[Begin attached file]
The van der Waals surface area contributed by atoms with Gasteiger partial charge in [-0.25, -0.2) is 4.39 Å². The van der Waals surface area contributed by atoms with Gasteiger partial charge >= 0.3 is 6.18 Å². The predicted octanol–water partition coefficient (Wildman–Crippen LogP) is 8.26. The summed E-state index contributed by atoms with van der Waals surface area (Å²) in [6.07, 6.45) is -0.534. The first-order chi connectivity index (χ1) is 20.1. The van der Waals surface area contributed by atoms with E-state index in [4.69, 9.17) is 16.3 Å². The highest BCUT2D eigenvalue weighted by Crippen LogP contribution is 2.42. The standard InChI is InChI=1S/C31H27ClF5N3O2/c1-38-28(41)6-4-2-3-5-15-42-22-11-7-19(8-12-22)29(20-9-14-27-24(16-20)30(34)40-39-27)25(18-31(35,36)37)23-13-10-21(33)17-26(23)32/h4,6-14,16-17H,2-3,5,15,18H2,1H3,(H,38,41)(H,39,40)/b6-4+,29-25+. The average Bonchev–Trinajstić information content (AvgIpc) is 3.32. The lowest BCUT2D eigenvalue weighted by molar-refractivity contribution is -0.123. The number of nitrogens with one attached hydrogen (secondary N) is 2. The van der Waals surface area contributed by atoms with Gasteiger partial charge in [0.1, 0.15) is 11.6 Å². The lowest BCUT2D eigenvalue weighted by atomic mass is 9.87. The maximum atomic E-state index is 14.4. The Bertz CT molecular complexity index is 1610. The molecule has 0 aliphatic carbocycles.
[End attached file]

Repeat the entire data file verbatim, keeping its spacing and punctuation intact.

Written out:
The van der Waals surface area contributed by atoms with Gasteiger partial charge in [-0.25, -0.2) is 4.39 Å². The van der Waals surface area contributed by atoms with Gasteiger partial charge >= 0.3 is 6.18 Å². The predicted octanol–water partition coefficient (Wildman–Crippen LogP) is 8.26. The summed E-state index contributed by atoms with van der Waals surface area (Å²) in [6.07, 6.45) is -0.534. The first-order chi connectivity index (χ1) is 20.1. The van der Waals surface area contributed by atoms with E-state index in [4.69, 9.17) is 16.3 Å². The highest BCUT2D eigenvalue weighted by Crippen LogP contribution is 2.42. The standard InChI is InChI=1S/C31H27ClF5N3O2/c1-38-28(41)6-4-2-3-5-15-42-22-11-7-19(8-12-22)29(20-9-14-27-24(16-20)30(34)40-39-27)25(18-31(35,36)37)23-13-10-21(33)17-26(23)32/h4,6-14,16-17H,2-3,5,15,18H2,1H3,(H,38,41)(H,39,40)/b6-4+,29-25+. The average Bonchev–Trinajstić information content (AvgIpc) is 3.32. The lowest BCUT2D eigenvalue weighted by molar-refractivity contribution is -0.123. The number of nitrogens with one attached hydrogen (secondary N) is 2. The van der Waals surface area contributed by atoms with Gasteiger partial charge in [0.1, 0.15) is 11.6 Å². The lowest BCUT2D eigenvalue weighted by atomic mass is 9.87. The maximum atomic E-state index is 14.4. The Bertz CT molecular complexity index is 1610. The molecule has 0 aliphatic carbocycles.